11.  Rwanda Africa 10,277,282 609,000 174,000 310,000
12.  Belgium Europe 10,827,951 4,300,000 2,000,000 6,830,000
13.  Guinea Africa 10,324,437 2,000,000 4,000,000 2,270,000
14.  Chad Africa 11,274,337 1,940,000 NA 1,610,000
15.  Haiti Central America 10,188,000 5,664,000 5,622,500 4,280,000
16.  Burundi Africa 8,519,005 390,000 234,000 680,000
17.  Benin Africa 9,212,000 739,200 1,402,800 2,940,000
18.   Switzerland Europe 7,782,520 1,509,600 2,072,000 5,400,000
19.  Togo Africa 6,780,000 2,000,000 NA 2,240,000
20.  Central African Republic Africa 4,410,873 945,000 NA 1,310,000
21.  Republic of the Congo Africa 4,043,318 1,200,000 1,200,000 2,130,000
22.  Gabon Africa 1,501,000 1,120,000 NA NA
23.  Comoros Africa 734,750 312,200 NA 150,000
24.  Equatorial Guinea Africa 700,401 100,000 200,000 190,000
25.  Djibouti Africa 888,716 159,800 450,000
26.  Luxembourg Europe 506,953 430,000 20,000 440,000
27.  Vanuatu Oceania 239,651 99,000 NA 99,000[not in citation given]
28.  Seychelles Africa 86,525 4,000 44,000 90,000
29.  Monaco Europe 35,407 23,400 NA 30,000

In addition to this, the Vatican City registers itself as a French-speaking country in the international organisations with which it has relationships.[citation needed]

Dependent entities where French is an official language[edit]

Nr. Entity Continent Population Status
1.  French Polynesia Oceania 267,000 Overseas Collectivity of France
2. New Caledonia New Caledonia Oceania 224,824 Overseas Collectivity of France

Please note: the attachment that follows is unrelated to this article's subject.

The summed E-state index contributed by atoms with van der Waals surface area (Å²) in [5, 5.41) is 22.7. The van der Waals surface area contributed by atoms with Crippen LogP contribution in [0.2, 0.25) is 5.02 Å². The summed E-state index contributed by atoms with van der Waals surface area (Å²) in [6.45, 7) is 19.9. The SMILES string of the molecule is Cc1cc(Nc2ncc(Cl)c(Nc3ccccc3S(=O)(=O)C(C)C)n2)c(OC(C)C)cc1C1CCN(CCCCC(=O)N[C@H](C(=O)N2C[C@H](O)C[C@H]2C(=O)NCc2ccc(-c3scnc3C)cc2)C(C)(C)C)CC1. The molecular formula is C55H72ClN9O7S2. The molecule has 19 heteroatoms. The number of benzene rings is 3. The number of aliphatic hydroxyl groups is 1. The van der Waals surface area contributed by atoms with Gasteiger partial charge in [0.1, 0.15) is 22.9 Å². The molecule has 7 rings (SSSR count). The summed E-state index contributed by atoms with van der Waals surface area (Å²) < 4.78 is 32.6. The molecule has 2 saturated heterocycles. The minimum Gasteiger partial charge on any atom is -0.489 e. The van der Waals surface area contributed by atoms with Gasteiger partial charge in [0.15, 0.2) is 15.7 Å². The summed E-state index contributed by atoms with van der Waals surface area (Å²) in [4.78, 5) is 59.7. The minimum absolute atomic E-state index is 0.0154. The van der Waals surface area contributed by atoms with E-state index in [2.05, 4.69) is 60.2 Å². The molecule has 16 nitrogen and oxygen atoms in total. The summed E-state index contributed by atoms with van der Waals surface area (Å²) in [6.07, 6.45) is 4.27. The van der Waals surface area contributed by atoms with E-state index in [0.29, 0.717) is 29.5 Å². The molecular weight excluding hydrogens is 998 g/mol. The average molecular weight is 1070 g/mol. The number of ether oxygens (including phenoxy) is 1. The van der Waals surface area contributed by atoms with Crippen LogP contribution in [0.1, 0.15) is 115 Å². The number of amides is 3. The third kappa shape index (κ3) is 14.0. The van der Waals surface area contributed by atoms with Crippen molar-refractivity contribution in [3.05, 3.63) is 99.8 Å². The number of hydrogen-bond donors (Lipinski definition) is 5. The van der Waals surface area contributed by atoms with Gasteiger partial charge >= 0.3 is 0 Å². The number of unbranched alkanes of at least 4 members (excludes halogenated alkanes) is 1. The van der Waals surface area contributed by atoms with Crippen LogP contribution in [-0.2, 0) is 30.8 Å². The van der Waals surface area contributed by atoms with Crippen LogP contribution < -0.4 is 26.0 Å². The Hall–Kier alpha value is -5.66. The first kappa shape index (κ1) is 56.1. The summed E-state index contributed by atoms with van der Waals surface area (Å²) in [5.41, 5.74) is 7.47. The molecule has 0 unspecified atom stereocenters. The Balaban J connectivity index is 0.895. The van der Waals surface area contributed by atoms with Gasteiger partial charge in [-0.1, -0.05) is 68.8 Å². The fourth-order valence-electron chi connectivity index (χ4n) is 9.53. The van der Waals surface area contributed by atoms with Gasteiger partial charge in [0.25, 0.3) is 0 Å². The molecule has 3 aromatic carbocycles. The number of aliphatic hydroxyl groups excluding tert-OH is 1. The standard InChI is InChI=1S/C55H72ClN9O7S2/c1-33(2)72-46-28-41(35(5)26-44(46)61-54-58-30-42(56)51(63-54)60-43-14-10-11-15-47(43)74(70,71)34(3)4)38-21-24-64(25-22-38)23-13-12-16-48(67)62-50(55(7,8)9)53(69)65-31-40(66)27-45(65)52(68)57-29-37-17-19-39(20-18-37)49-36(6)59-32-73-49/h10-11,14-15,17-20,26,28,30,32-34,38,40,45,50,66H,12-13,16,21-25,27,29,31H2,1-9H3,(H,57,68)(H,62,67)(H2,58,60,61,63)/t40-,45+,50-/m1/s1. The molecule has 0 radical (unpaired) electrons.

3. Aosta Valley Aosta Valley Europe 128,000 Autonomous Region of Italy
4.  Jersey Europe 91,533 British Crown dependency
5. Guernsey Guernsey Europe 66,000 British Crown dependency
6.  Saint Martin North America 29,376 Overseas Collectivity of France
7.  Wallis and Futuna Oceania 16,448 Overseas Collectivity of France
8.  Saint Barthélemy North America 7,492 Overseas Collectivity of France
9.  Saint Pierre and Miquelon North America 7,044 Overseas Collectivity of France
10.  French Southern and Antarctic Lands Antarctica, Africa 140 TAAF districts
11. France Clipperton North America 0 French state private property

Sub-national regions located within countries where French is the official national language are not included in this list. The five overseas regions of France (Départements d'Outre-Mer, or DOM): Guadeloupe, French Guiana, Martinique, Mayotte, and Réunion, have the same status as metropolitan France and are not listed here. French has a certain legal status in the American state of Louisiana but it's not considered de jure official.

Alphabetical list[edit]

See also[edit]

Notes and references[edit]

  1. ^ Bbiloa, E. (2004), La langue française au Cameroun, Peter Lang SA, Bern (Germany).
  2. ^ "World Atlas". World Atlas. 2010 estimates. Retrieved 2012-10-19. 
  3. ^ "Google Public Data Explorer". World Bank. Retrieved 20 October 2012. 
  4. ^ http://20mars.francophonie.org/IMG/pdf/FICHE_03_Nombre_de_francophones.pdf
  5. ^ Wolff, Alexandre (2010). La langue française dans le monde. Paris: Nathan. Retrieved October 7, 2012. 
  6. ^ members of OIF[dead link] and other countries[dead link]